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Lab Work and Testing for the Athlete Over 40: Why Guess When You Can Know?

Male endurance athlete

I have been practicing preventive, integrative and naturopathic medicine for over 20 years. I currently specialize in men’s health and preventive cardiology including all aspects of blood pressure control, cholesterol management as well as aggressive early detection and treatment of cardiovascular disease. I also work with athletes, both old and young, and as a competitive endurance athlete myself, I have a lot of personal experience.

How do Nutrients Affect Exercise Performance?

For optimal performance, we need our system to be firing on all 8 cylinders. To do this we need adequate vitamins, minerals and amino acids for biochemical reactions to take place. For example, macro and micro nutrients such as fat, amino acids, carbohydrates, CoQ10, lipoic acid, selenium, glutathione and carnitine are needed for the Krebs cycle. The Krebs cycle makes ATP, which is critical for muscle contraction and cellular function, within the mitochondria. Think of mitochondria as the powerhouse of the cell and ATP as the energy currency. A nutrient deficiency may affect ATP production or cause a decoupling reaction.

The Importance of Nutritional Testing

Do you follow a vegetarian or plant-based diet? Is your conventional diet well balanced? Are you getting all the blood work needed for optimum athletic performance including essential screening and prevention? A mantra in my practice is “why guess when you can know.” This statement resonates for me because I like objective data and believe there is too much assumption and guessing going on, especially with athletes. It seems simple, but adequate testing allows key nutrients to be measured.

All diets, from vegetarian to plant-based to conventional, can be deficient in vitamins, minerals, phytonutrients, fiber and healthy fats which is why it is important to be certain that you are hitting all your nutrients. For example, a pure plant-based diet may be deficient in carnitine and the sulfur containing amino acids needed to make glutathione such methionine and cysteine. A conventional diet, even a fairly healthy one, can be deficient in magnesium, fiber, antioxidants, essential fatty acids, B vitamins, iron, vitamin D, and folic acid. So, there could, in theory, be an effect on ATP production. However, any deficiency is easily screened for and completely fixable. I typically look at B12, iron, vitamin D, essential fatty acids, and zinc. If done correctly, I believe a whole food, plant-based diet will provide a performance benefit to most endurance athletes. One big benefit of this diet is the increase in nitric oxide which affects oxygen delivery and vasodilation. Another benefit is better recovery and less inflammation.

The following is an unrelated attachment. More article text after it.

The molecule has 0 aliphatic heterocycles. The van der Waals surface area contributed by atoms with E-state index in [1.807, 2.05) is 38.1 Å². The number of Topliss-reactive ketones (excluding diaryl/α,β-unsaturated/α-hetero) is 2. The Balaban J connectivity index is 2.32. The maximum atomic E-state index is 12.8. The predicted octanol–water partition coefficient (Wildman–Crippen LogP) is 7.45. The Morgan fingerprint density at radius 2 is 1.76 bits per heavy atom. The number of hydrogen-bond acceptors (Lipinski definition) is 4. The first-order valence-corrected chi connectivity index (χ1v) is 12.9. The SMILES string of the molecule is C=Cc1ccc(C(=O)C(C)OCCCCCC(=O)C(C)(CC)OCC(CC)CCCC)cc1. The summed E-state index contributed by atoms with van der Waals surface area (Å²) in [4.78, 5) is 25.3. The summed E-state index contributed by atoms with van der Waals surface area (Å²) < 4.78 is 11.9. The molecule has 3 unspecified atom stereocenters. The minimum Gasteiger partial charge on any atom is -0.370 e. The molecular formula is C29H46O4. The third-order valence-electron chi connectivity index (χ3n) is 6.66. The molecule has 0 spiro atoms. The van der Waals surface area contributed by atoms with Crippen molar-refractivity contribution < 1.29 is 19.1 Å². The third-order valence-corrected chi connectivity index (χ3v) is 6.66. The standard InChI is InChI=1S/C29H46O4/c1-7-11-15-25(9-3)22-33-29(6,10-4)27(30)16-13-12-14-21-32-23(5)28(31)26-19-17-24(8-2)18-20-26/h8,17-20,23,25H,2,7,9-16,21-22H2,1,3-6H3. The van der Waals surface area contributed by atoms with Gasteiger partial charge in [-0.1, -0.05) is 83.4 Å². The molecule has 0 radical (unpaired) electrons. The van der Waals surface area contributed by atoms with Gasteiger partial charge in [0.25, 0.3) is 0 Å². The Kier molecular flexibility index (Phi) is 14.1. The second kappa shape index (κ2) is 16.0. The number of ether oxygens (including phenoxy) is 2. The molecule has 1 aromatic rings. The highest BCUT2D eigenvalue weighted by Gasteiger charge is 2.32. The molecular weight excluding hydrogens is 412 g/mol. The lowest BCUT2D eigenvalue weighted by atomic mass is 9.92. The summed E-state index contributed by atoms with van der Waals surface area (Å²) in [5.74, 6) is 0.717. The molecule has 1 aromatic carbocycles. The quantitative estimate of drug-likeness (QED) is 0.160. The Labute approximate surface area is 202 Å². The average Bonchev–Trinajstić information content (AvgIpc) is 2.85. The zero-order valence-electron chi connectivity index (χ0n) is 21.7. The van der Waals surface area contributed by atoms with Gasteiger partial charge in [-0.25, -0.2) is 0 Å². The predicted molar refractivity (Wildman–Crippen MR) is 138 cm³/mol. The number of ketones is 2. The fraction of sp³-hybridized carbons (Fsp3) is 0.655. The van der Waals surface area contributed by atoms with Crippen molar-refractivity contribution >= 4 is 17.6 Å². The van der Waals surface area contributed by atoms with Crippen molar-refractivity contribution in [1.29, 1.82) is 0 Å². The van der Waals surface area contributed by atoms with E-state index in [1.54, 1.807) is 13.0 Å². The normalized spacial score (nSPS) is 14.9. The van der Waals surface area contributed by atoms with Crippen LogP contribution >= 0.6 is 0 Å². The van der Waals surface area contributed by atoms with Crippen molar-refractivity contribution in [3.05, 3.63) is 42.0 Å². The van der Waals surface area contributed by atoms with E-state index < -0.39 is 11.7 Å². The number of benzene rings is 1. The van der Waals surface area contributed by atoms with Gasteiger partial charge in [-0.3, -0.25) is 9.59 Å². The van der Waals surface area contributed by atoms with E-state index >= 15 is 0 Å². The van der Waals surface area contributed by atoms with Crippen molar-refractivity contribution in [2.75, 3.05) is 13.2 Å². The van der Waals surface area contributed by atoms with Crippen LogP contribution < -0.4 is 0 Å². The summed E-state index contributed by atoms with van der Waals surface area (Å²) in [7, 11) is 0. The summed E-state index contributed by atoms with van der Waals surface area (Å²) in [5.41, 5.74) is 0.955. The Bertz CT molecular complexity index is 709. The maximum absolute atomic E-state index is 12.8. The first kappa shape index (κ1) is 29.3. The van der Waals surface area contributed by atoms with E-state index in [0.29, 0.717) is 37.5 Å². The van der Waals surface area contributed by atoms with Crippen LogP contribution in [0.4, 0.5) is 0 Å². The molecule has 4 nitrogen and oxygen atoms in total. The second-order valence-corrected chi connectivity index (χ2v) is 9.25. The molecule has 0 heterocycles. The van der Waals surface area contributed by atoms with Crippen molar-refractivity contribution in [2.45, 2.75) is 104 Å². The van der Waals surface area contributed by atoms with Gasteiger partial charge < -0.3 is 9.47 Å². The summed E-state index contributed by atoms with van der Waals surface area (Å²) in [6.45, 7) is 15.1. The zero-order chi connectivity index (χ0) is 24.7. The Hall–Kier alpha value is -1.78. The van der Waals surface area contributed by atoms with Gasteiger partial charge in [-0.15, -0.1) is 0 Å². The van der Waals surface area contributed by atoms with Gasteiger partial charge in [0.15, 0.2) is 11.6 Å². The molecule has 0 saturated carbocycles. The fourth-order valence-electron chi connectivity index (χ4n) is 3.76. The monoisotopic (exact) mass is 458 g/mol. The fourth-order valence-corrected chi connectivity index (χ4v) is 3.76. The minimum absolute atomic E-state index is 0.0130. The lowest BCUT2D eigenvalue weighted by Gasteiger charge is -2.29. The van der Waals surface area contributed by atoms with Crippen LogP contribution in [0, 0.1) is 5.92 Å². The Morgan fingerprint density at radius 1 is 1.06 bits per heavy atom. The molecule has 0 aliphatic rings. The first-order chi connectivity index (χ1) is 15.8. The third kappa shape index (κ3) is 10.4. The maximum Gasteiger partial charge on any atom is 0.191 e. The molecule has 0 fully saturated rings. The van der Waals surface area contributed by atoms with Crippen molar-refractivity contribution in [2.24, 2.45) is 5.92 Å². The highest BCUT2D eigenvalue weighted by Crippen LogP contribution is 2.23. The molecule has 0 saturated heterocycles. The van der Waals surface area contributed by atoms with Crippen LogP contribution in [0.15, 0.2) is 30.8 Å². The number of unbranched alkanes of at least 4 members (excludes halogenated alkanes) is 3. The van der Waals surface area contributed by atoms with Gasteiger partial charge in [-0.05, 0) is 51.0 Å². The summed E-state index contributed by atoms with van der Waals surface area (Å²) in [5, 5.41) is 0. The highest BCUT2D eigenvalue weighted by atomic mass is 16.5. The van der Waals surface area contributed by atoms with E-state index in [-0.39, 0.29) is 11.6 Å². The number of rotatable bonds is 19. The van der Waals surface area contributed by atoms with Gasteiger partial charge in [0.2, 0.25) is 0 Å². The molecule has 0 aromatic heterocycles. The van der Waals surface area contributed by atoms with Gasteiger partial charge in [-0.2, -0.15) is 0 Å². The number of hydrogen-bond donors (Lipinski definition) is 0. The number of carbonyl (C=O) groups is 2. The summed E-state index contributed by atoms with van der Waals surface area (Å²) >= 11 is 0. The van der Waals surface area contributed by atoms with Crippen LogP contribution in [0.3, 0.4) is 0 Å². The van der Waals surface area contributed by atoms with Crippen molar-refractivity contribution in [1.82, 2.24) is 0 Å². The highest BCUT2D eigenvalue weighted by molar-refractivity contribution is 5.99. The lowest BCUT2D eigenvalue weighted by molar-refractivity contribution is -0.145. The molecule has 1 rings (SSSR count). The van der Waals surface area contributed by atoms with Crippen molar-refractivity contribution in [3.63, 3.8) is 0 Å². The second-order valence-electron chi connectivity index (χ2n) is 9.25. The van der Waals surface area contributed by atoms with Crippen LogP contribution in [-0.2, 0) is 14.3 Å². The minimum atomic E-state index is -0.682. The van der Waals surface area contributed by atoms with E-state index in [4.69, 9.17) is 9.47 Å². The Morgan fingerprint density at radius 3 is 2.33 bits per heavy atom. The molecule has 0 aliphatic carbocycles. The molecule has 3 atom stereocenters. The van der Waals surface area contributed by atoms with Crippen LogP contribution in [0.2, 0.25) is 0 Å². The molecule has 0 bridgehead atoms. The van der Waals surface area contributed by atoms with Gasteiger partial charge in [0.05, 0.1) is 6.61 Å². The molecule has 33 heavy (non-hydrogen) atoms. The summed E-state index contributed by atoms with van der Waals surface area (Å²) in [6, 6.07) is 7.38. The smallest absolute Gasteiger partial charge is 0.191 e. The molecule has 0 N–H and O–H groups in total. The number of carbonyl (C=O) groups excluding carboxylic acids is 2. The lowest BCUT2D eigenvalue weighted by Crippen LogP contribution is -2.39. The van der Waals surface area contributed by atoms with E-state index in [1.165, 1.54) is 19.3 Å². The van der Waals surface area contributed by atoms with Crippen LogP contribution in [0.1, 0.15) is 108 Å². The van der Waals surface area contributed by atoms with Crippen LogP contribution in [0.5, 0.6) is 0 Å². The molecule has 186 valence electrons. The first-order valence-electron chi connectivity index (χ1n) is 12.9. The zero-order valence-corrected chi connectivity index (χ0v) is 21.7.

Health Markers of a Successful Athlete

  • Appropriate signaling for muscle contraction including all 4 electrolytes calcium, sodium, potassium and chloride. E.g. the voltage-gated calcium and sodium channels which mediate the action potential of muscle contraction.
  • Optimal oxygen delivery and oxygen exchange in the lungs (adequate iron, hemoglobin and red blood cell size as well as number).
  • A balanced sympathetic and parasympathetic nervous system. Neurotransmitters such as serotonin, dopamine, GABA, epinephrine, norepinephrine, cortisol and even melatonin can be measured. Imbalances in these neurotransmitters and neurohormones can be the result of too much stress or the cause of an imbalance in the nervous system and insomnia.
  • Adequate sleep. Elevated stress hormones from overtraining may interfere with sleep and affect recovery by interfering with growth hormone and sex hormone production. Inadequate sleep also increases inflammatory molecules.
  • Normal cardiac muscle and valve function. The heart is not just a pump; it is also a muscle. As we age, the valves can become leaky and the heart muscle may enlarge or develop fibrosis in response to chronic long-term endurance training. Arrhythmias are often a symptom of this because electrical impulses become disorganized due to wall thickening and/or atrial/ventricular enlargement.
  • Balanced sex hormones (DHEA, testosterone, estrogen) as well as neurohormones such as adrenal hormones and brain neurotransmitters.
  • Adequate nutrients needed to make ATP. CoQ10 and glutathione can be measured in blood. A urine test also exists that will analyze metabolism including energy production.
  • Ability to recover. When Frank Overton coached me, he taught me about the importance of recovery including how to actually do it, not just talk about it. It is important to make sure you are not overtraining, although most coaches can easily determine this without any testing. Some studies suggest you can empirically test for overtraining by measuring hormones. Typically, overtraining produces increased stress hormones and decreased sex hormones. This can lead to a catabolic environment making it difficult to put on muscle and even leading to muscle loss and decreased performance. Overt overtraining is easy to spot, but high-level athletes may want to know if they’re at the tipping point.

The Conventional Medical Model

People ask me all the time why the testing I advocate is not covered by their provider at their annual physical. Here is the answer – the insurance-based model for an annual physical by a conventional doctor is limited to what is allowed by the insurance company. The insurance companies dictate what is covered during this physical, not the doctor.

According to World Population Review, the United States ranks 35th on the list of the healthiest countries. We have an obesity rate of over 50% and diabetes is rising all the time. We also have an aging population. Our medical system is overburdened with the unhealthy and primary care doctors are overworked and underpaid. Fit people over 40 with no complaints get the bare minimum of testing; they are just too healthy.